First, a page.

Even at age 80, Shyam Benegal’s passion for filmmaking hasn’t diminished one bit. One has to be at the sets of his 90-minute documentary-drama ‘Jang-e-Azadi’ to feel the energy with which the Dadasaheb Phalke awardee has been working on the project.
The veteran filmmaker completed the shooting of the first schedule of the documentary which the Punjab government has commissioned him to make, in different parts of Punjab.
Talking about his passion, the veteran filmmaker says he was fascinated by cinema at age six and since the fascination has only grown. He says, “I was struck by the idea of a film as it transported you into the world that is being shown in front of you in the form of moving pictures.”
He says, “Age has nothing to do with it, and it is the passion that you have for the medium, which has remained undiminished as far as I am concerned. Luckily, I succeeded over a period of time. Also, I had no other ambition than to be a filmmaker. And it continues to be as strong as it was in the earlier days.”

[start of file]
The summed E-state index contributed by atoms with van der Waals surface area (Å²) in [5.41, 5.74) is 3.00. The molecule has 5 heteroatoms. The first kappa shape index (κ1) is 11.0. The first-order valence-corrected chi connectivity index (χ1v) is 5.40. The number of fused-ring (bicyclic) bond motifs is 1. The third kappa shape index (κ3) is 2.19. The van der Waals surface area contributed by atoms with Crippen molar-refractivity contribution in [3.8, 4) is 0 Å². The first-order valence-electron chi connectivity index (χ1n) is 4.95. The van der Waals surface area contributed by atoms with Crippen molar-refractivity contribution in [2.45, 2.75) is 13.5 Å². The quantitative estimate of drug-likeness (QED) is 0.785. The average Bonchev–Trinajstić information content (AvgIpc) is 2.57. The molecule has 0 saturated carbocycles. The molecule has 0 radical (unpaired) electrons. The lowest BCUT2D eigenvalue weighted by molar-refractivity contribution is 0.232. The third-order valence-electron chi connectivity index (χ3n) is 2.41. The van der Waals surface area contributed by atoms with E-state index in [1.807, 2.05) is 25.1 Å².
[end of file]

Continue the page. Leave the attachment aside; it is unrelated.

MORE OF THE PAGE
Talking about his current project at the shooting site in Patiala, he says the film will depict Punjab’s independence movement at Kartarpur, near Jalandhar, where an independence memorial will come up. The film will have multiple shows over a period of 24 hours with breaks between the shows. It’s similar to America’s South Virginia, where a complex depicts the American Civil War with the cinema that runs on for 24 hours with breaks, he says.
“When I was asked to make it, I jumped on to the unique opportunity to direct the docu-drama and enact the sequences of the Punjab movement,” he says.
While directing the documentary, he developed a good relation with Punjab and its history. He says, “I am not directly related to Punjab, but my wife is half-Punjabi and half-Bengali. Their mother is from a Punjabi family as they were from Lahore. “My connection with Punjab has fascinated me as I like the optimism and strong will power of Punjabis and their contribution to the freedom struggle,” he adds.
While describing the challenges in making of the film, Benegal says they have a committee of experts, including writers, researchers, and scholars who advise them on various aspects. “It was important for us not to commit any mistake. It has to be accurate as it gives the story from Punjab’s point of view,” he says.
On the opportunity to work in Punjab, he says, “I loved to work here and it turned out well. We had no problems while shooting as the locals were disciplined and supported us at every step.